— Now I’m off the New Zealand for 6-months!!!

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>Race Report: Ironman 70.3 Providence by Colin Kipping-Ruane

>Amica Ironman 70.3 Providence

By Colin Kipping-Ruane, Boston University Triathlete

Overall: 5:40:37 – 24th M18-24

This was my first Half-Ironman which I came to compete at after spending 48 days prior to on a submarine. Initially I had wanted to beat a 5:15 based on the time that Max had gotten in the previous year. I crossed the line in a time of 5:40, a time that I was happy with based on the training that I had leading up to the race which consisted of treadmill running and the occasional long spin.

Preparation:

Unlike most races, the Ironman 70.3 Providence consisted of two transitions which meant we had to leave Saturday morning for Rhode Island where we would register. Knowing we wanted to load up on carbohydrates on Friday night, we (Josh and Max) went out to eat at Charley’s Saloon on Newbury Street where we ate spaghetti followed by a brownie dessert which the two of them shared (I passed on that idea). During this meal, we hammered out the final details for the following day where we would leave Boston for Providence. We decided that we would go to Max’s house at 9am for breakfast, after which we would pack the mini cooper with our bikes and gear.

On Saturday, the three of us cooked and ate a delicious egg and ham breakfast in preparation for our short drive to Providence. After breakfast we packed the car and headed south for the packet pick-up and registration. We arrived in Providence less than an hour later to see multiple athletes roaming around. After getting our packets, we headed down to T1 in Narragansett. We stopped for lunch at Legal Seafood on the way. When we got to the transition site later that afternoon, we were given 25-minutes to get our bikes all set up. It’s a weird feeling to leave your bike somewhere the night before a race and hope that it is there the following morning still operational. Once the three of us had set up our bikes on our racks, we headed back to T2 in Providence where once we arrived, we put on our running clothes and did a quick 15-minute run to get the legs loose. During the run, Max showed Josh and me the hill on the run from last year which at the time was not bad, but I knew that after biking for 56 miles, the hill would feel worse. After finishing the run, we grabbed our shoes and anything else we would need for the run, placed it in a bag and headed to T2 for drop off.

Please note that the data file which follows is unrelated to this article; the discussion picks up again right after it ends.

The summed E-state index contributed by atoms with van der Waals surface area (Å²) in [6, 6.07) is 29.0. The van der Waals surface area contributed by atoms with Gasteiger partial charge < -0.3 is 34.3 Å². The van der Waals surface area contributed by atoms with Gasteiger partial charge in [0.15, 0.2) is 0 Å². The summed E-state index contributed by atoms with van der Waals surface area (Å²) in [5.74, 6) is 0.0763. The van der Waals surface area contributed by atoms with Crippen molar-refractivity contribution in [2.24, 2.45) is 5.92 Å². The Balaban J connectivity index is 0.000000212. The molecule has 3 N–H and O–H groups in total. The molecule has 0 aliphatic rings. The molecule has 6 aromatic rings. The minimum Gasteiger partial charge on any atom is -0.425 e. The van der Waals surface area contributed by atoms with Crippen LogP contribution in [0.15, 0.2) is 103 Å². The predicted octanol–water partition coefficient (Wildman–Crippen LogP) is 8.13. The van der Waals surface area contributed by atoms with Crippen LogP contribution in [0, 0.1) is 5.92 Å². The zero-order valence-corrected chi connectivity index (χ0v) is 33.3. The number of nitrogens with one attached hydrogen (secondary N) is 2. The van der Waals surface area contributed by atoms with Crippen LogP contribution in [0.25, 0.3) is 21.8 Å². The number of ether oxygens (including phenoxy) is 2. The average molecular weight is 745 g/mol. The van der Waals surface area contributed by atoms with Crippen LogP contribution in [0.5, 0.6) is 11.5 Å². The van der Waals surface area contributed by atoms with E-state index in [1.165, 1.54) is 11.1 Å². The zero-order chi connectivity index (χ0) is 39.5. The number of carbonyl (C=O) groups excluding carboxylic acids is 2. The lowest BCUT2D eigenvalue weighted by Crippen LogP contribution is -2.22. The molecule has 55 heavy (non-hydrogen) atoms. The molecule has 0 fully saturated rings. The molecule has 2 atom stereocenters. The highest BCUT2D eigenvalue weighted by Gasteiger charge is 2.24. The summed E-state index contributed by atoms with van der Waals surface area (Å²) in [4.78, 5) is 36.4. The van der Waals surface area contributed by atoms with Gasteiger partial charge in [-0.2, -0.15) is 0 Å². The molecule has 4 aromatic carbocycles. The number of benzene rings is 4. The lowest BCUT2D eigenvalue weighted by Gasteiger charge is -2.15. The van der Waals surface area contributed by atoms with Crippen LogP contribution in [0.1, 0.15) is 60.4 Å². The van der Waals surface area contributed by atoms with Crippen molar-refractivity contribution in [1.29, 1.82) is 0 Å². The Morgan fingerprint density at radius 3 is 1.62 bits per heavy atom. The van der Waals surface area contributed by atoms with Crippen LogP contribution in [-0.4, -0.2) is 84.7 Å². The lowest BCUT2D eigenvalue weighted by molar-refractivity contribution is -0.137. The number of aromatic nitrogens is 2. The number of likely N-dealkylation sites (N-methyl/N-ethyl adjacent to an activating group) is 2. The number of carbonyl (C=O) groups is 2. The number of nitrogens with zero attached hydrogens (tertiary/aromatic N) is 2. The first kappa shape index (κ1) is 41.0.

Once we have dropped off our run bag, it was time to head to the hotel to relax and get ready for our 70.3 mile adventure. We stayed only about a half mile from the finish at the Hampton Inn and Suites where we met up with our fourth roommate; teammate Sarah. After getting organized for tomorrow, we headed out for a nice spaghetti and meatball (yes, we all ordered the exact same meal) dinner at Down City, located next door. At this time, I was starting to feel the stress from the race for the first time, not because I was nervous about the race but because having multiple bags with my stuff in it threw me off completely. I was afraid that I would forget something vital! Luckily for us, Max had done the race the previous year and knew what to put in each bag. After dinner, we went to 7-ELEVEN, Max needed a Milky Way bar for the bike portion of the race, and did a last minute check of our race day bags at the hotel. Now I was relaxed for the race to come and was ready to get to bed for our 3am wake up.

Race Morning:

Unfortunately, I woke up at 2am not because I couldn’t sleep, but because I was used to only getting a few hours of sleep while I was on the submarine. I remained in bed for the last hour before all the alarms went off so I didn’t wake the rest of them up. When the first alarm went off, I jumped out of bed and started my race morning preparations which consisted of making my two bottles of Accelerade/Carbo Pro mixture in addition to getting changed into my skin suit. I ate my race morning breakfast of a wheat bagel with honey followed by a cup of coffee and water. We loaded our bags in the car and headed to T2 where the bus would be waiting to shuttle the athletes to T1 for the start of the race. After getting on the shuttle, I began to get tired and closed my eyes for some time and woke up when we were stuck in traffic less than a mile from T1. I ate the next part of my pre-race meal, a CLIF Mojo Bar. After 20-minutes, we had moved only about 200-yards and a gentleman in front of me asked if the bus could let us off. The bus opened the door and we walked the last bit to transition. Arriving at transition was a site to see! There were over 1600-athletes competing and hundreds were already milling about with their gear. After getting body marked, I made my way to my bike (yes it is still there!) where I got it ready for the race by putting my bento box, saddle bag, computer, and water bottles on the bike. Then I followed by normal routine; helmet and glasses on the bike with shoes already attached. After making my final preparations, I put on my wetsuit and dropped my morning clothes bag just in time to see the first wave. Pro Males hit the water. Over the next 30-minutes, I continued to watch athletes enter the water and at this point some Pros had already finished as well. At 6:30am I entered the water to begin my warm-up and I knew that I would need a longer one then normal to get my arms nice and loose after not swimming for so long. I did just that. I felt great and was ready for the swim.